Bells have been associated with mystical occurrences and the spirit world since ancient times. Goddess images were frequently cast in the shape of bells. Ancient Jews wore bells tied to their clothing to ward off evil.

The ringing of bells or death knells for the deceased is an old custom. Some authorities believe that the ringing of bells at times of death originated in the practice of seeking to frighten away the evil spirits that lurk beside a corpse, waiting the opportunity to seize the newly released soul. In ancient times bells were rung only when important people died, but with the advent of Christianity it became the custom to ring death during burial services for all church members.

In medieval times, church bells were rung during epidemics with the hopes of clearing the air of disease. It was generally believed that church bells had special magical or spiritual powers, especially because of their position, suspended between heaven and Earth, guarding the passageway between the material and non-material worlds, frightening away demons. The sacred bell of the Buddhists, the ghanta, serves that spiritual expression in a similar manner, driving away the negative entities and encouraging the positive spirits to manifest. The very sound of a bell is a symbol of creative power.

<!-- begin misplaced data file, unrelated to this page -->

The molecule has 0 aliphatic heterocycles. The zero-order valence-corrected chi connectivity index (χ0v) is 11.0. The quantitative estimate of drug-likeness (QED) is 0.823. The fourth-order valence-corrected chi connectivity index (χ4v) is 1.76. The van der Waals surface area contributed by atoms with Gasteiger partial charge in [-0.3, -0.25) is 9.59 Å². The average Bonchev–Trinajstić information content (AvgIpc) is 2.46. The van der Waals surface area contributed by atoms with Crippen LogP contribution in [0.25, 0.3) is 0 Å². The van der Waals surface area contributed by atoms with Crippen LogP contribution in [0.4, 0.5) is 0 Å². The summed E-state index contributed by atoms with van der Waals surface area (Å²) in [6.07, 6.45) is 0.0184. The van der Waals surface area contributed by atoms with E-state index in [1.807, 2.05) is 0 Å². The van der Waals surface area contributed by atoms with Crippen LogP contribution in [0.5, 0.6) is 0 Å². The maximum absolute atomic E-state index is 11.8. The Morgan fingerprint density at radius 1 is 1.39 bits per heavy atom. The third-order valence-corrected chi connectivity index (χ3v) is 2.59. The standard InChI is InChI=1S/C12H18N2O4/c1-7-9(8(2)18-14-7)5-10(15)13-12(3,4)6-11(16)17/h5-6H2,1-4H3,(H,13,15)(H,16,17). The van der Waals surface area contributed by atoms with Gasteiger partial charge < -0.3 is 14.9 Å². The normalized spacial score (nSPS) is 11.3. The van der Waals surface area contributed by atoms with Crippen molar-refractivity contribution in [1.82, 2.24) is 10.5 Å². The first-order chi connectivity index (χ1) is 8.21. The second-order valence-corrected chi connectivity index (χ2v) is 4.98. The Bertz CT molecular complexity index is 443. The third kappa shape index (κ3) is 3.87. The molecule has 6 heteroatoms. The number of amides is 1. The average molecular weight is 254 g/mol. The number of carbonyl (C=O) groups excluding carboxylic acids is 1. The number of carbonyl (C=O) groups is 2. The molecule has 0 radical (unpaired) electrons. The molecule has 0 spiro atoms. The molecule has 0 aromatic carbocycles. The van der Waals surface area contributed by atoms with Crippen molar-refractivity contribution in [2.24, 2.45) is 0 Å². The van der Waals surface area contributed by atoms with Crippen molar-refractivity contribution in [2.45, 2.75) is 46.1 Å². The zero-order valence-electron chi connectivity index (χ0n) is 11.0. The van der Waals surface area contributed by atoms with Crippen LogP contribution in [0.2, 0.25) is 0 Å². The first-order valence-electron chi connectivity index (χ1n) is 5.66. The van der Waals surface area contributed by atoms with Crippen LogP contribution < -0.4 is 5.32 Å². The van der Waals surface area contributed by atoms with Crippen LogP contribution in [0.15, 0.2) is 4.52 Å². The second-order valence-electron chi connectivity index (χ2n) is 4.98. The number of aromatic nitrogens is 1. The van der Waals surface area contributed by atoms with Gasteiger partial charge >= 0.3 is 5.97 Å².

People along the west coast of Africa used to tie a bell to the foot of an ill child to ward off evil, and food was placed nearby to lure those spirits away. In contemporary times, bells above the door of a shop alert the shopkeeper that customers have entered. That practical function is predated by the use of bells over doors to keep evil spirits from entering into a home or shop.

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